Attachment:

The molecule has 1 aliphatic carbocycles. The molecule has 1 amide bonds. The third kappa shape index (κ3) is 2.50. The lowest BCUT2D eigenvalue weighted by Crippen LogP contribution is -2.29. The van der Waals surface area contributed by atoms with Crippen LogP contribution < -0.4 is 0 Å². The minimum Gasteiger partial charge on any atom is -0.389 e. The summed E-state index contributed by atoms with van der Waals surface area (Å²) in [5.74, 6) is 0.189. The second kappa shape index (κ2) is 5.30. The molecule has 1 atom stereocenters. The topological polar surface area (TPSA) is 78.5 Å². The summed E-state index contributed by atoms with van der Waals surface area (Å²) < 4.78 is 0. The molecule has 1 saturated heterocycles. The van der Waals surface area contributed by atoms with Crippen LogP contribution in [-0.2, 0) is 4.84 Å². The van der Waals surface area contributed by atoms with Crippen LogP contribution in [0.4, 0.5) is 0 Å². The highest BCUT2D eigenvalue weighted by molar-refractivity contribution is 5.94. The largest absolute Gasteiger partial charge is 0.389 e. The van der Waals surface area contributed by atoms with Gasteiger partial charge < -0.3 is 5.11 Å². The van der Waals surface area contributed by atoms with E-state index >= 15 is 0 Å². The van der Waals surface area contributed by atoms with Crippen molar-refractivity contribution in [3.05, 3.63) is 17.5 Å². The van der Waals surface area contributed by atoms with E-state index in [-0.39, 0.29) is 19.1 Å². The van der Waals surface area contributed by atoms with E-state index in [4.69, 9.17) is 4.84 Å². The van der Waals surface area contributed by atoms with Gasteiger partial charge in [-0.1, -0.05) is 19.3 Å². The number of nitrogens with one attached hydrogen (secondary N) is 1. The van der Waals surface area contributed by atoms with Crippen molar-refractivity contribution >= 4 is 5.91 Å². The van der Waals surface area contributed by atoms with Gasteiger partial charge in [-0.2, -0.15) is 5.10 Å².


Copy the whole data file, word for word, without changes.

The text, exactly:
The molecule has 1 aliphatic carbocycles. The molecule has 1 amide bonds. The third kappa shape index (κ3) is 2.50. The lowest BCUT2D eigenvalue weighted by Crippen LogP contribution is -2.29. The van der Waals surface area contributed by atoms with Crippen LogP contribution < -0.4 is 0 Å². The minimum Gasteiger partial charge on any atom is -0.389 e. The summed E-state index contributed by atoms with van der Waals surface area (Å²) in [5.74, 6) is 0.189. The second kappa shape index (κ2) is 5.30. The molecule has 1 atom stereocenters. The topological polar surface area (TPSA) is 78.5 Å². The summed E-state index contributed by atoms with van der Waals surface area (Å²) < 4.78 is 0. The molecule has 1 saturated heterocycles. The van der Waals surface area contributed by atoms with Crippen LogP contribution in [-0.2, 0) is 4.84 Å². The van der Waals surface area contributed by atoms with Crippen LogP contribution in [0.4, 0.5) is 0 Å². The highest BCUT2D eigenvalue weighted by molar-refractivity contribution is 5.94. The largest absolute Gasteiger partial charge is 0.389 e. The van der Waals surface area contributed by atoms with Gasteiger partial charge < -0.3 is 5.11 Å². The van der Waals surface area contributed by atoms with E-state index >= 15 is 0 Å². The van der Waals surface area contributed by atoms with Crippen molar-refractivity contribution in [3.05, 3.63) is 17.5 Å². The van der Waals surface area contributed by atoms with E-state index in [-0.39, 0.29) is 19.1 Å². The van der Waals surface area contributed by atoms with E-state index in [4.69, 9.17) is 4.84 Å². The van der Waals surface area contributed by atoms with Gasteiger partial charge in [-0.1, -0.05) is 19.3 Å². The number of nitrogens with one attached hydrogen (secondary N) is 1. The van der Waals surface area contributed by atoms with Crippen molar-refractivity contribution >= 4 is 5.91 Å². The van der Waals surface area contributed by atoms with Gasteiger partial charge in [-0.2, -0.15) is 5.10 Å².